The Left, Not Kellyanne Conway, Invented ‘Alternative Facts’
The left pioneered what it now criticizes. The irony there is so delicious that someone ought to open a restaurant named Alternative Facts, presumably in San Francisco or New York City, where irony is a delicacy. Serving up such delicious irony surely would earn three Michelin stars and an opulent clientele.
Real Fake News — the concoction of not merely fictitious but utterly concocted stories designed merely to draw traffic — indeed is pernicious. It’s also a minor, fringe problem. Its political effect is overblown.
Something fundamental is at stake. What we are seeing in the political arena is a War of the Narratives. Conway, of course, is only a proxy target. Trump is the real target. Trump’s adversaries are trying to strip him of his most valuable advisors through ridicule and catastrophizing their trivial slip-ups.
Meanwhile, the left and right have their own views of the way the world works, as do subfactions within each. Loud voices on each side now tend to invalidate the other’s views as “Fake.”
I am aware of some of the flaws and contradictions within my own worldview. While not softening my convictions, that awareness disinclines me to go ballistic when I (often!) detect errors or omissions in the arguments of my adversaries. As one who knows he dwells in a glass house it doesn’t makes sense to throw stones at those who disagree with me.
As it happens, though, the left laid the foundation for “alternative facts.” That’s an artifact of a worldview that it pioneered. It condemns this as pernicious only when adopted by populist conservatives.
What’s really going on? Postmodernism, that’s what.
I’ll let you in on this Open Secret. It is one I know as I myself am a self-identified dues-paying postmodernist. Postmodernism sounds scary. It’s not.
Consider its most succinct definition by Jean-Francois Leotard who distilled postmodernism into “incredulity toward metanarratives.” In plain English: “Don’t swallow stories that pretend to explain everything.”
I am incredulous toward my own passionately held arch-conservative metanarrative. That incredulity toward my own gives me license to be genially incredulous toward the progressive metanarrative. I don’t drink my own Kool-Aid®. I am not about to drink the other team’s.
Me, a postmodernist? In the light of the Copenhagen School of Quantum Physics and the powerful findings of modern cognitive psychology, isn’t everyone? Well, admittedly not. The world is still infested with Modernism. Bother!
Yes, postmodernism is commonly associated with the Vast Left Wing Conspiracy. But holster that shootin’ iron, podner.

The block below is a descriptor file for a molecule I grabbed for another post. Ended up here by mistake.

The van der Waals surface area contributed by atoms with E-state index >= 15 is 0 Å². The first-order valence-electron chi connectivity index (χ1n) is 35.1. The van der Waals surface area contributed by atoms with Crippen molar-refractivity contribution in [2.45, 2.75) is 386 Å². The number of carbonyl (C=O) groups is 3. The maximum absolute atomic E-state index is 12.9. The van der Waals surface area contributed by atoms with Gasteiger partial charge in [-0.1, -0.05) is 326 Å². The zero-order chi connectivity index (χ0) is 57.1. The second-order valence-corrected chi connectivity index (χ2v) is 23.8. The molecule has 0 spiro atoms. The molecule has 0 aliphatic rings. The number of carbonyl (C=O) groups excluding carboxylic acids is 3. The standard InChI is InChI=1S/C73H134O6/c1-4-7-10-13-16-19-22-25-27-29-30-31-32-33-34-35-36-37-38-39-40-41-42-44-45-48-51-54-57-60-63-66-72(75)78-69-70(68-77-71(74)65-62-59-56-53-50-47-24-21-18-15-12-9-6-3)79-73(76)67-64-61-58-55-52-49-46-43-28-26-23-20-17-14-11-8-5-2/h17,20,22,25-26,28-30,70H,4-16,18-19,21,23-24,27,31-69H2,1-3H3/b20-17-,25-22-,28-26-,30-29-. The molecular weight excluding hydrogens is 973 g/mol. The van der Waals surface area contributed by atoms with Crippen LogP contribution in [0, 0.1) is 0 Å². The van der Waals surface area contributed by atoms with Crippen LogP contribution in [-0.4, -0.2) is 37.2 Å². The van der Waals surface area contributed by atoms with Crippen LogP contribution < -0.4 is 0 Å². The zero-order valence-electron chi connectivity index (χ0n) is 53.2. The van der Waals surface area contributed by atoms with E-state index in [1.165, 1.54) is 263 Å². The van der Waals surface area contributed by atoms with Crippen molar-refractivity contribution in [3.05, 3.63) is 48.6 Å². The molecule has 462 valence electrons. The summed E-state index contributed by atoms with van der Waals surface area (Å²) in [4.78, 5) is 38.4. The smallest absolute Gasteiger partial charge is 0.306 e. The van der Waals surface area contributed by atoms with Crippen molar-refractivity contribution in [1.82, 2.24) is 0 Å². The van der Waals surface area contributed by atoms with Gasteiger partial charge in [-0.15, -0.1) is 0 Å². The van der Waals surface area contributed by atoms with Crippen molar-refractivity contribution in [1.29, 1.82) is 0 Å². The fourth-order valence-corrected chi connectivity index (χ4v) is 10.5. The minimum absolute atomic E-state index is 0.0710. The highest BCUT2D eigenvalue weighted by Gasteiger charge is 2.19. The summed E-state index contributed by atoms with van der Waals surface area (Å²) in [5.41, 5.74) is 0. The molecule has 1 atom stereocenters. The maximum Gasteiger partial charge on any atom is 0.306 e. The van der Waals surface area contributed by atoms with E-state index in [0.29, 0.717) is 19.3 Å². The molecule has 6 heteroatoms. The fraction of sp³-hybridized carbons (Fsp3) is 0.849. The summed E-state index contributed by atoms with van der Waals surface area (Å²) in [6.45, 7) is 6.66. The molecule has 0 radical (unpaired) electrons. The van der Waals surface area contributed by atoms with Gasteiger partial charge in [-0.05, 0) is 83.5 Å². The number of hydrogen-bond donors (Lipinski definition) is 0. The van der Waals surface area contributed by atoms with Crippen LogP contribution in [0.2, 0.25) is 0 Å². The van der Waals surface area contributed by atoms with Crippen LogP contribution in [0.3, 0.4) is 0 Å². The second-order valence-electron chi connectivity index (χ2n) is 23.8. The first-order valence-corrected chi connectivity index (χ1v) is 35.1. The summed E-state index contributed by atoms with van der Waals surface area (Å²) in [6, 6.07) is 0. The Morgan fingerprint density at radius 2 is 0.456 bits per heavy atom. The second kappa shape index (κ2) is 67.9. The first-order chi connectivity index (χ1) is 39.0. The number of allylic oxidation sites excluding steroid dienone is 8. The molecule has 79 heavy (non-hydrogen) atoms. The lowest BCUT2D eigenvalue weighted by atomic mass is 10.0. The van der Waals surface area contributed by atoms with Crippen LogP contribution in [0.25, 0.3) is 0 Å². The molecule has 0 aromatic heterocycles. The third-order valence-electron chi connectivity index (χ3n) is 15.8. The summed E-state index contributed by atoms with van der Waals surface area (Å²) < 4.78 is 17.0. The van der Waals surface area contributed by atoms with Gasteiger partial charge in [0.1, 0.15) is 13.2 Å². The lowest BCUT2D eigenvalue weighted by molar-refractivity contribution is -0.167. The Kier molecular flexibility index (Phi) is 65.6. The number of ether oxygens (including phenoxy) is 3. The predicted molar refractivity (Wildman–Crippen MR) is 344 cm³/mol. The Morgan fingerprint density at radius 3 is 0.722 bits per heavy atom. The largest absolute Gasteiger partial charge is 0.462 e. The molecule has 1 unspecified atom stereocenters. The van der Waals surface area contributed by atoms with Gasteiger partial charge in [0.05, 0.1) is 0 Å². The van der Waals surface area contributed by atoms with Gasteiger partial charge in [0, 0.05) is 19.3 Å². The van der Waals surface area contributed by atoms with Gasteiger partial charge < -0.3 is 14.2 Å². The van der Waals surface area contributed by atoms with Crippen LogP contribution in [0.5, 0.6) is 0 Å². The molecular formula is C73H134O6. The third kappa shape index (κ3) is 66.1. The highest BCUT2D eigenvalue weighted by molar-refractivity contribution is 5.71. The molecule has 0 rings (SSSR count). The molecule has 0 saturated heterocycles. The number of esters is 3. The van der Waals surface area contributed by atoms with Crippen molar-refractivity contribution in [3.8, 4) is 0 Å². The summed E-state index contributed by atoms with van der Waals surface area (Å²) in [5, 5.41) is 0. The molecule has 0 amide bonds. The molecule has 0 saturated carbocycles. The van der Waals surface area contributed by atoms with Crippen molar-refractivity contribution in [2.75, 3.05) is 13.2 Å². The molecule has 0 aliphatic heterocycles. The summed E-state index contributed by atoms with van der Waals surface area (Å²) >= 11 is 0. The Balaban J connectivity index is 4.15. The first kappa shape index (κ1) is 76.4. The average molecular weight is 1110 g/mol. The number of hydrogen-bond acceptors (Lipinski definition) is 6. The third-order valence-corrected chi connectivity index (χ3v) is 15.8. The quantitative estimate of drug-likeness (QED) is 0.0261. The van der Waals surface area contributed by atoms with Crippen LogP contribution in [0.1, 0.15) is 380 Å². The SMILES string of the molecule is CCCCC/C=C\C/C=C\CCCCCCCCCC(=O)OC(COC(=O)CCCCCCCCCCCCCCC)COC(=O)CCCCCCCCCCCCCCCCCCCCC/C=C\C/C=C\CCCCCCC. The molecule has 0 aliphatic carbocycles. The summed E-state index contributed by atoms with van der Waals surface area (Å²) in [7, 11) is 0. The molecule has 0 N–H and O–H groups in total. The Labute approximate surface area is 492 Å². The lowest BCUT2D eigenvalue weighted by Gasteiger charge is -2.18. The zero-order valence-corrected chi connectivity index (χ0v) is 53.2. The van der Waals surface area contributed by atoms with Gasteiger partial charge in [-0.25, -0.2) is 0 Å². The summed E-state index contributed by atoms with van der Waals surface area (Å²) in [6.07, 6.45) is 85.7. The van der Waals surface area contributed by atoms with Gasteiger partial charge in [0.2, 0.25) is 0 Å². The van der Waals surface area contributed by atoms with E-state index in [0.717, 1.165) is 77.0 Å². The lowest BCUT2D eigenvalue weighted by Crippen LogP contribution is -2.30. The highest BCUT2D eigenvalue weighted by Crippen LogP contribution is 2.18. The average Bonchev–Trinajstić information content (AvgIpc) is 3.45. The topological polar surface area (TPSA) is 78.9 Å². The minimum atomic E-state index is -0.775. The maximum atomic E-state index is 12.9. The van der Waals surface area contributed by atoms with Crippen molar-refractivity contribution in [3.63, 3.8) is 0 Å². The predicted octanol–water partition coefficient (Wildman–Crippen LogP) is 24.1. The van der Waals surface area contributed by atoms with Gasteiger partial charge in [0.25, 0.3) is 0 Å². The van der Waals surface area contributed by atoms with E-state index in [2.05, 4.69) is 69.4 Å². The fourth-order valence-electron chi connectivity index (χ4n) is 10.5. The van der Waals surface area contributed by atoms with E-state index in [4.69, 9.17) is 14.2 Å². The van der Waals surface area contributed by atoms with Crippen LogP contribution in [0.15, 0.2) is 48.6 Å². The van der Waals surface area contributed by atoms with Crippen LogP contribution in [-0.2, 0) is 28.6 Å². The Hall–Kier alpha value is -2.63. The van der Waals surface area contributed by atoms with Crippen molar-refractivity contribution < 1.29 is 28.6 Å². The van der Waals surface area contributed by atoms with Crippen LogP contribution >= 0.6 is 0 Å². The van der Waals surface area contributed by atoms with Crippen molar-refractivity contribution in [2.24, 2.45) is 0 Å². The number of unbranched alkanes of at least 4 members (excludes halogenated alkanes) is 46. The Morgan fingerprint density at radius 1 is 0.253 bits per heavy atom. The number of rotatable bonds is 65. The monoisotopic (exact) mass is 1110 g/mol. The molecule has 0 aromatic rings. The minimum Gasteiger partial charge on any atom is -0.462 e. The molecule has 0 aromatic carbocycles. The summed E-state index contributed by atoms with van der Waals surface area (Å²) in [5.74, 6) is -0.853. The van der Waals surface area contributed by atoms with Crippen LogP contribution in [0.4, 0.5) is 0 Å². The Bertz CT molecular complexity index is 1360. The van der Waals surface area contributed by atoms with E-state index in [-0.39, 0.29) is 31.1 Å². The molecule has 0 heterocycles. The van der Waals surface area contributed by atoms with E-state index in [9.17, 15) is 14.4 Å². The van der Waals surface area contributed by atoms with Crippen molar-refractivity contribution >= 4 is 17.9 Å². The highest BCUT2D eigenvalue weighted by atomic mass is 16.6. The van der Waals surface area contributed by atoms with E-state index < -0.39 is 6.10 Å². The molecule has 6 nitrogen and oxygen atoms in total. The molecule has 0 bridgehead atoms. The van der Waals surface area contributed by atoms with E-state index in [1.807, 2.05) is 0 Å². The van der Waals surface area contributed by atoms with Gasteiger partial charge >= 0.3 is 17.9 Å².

Postmodernism’s a neutral thing. It can be used for good or evil. There are neo-orthodox postmodernists. One was the late Umberto Eco. Another one: me. That makes at least two of us. Then there are the nihilistic postmodernists a.k.a. the “Bad Guys.”
Walter Truett Anderson, a Good Guy, wrote the clearest (and most fun) exposition of postmodernism I’ve encountered in his book Reality Isn’t What It Used To Be. Per cultureandyouth.org‘s review of this indispensable and delightful book:
Constructivists, with whom he [Anderson] generally identifies, understand that “we do not have a ‘God’s eye view of nonhuman reality, never have had, never will have.” (p. x) Rather, each culture, and now each generation, attaches meaning to reality by symbols. It is through these collective symbols that we begin to view and experience the objective “real world.” The world is not a “single symbolic world, but rather a vast universe of ‘multiple realities,’ because different languages embody different ways of experiencing life.” (p. xi)
As postmodern as some are calling today’s culture, the author notes the persistence of faith and spirituality; “if there is anything we have plenty of it is belief systems.”
People and societies today, then, are trying to adjust to the increasing plurality of worldviews. The author is optimistic as to our ability to make the best of this cacophony of beliefs, to make sense of it all, to find meaning in our lives, and to live with others in a positive manner.
What are the political implications? For one, the concept of “Alternative Facts” grew in the loam of postmodernism and its sister philosophical schools mostly hosted by the left. The left, not Kellyanne Conway, fostered this way of looking at things. Conway just played the hand she was dealt.
Read Page 2 at Forbes
Photo credit: AP Photo/Carolyn Kaster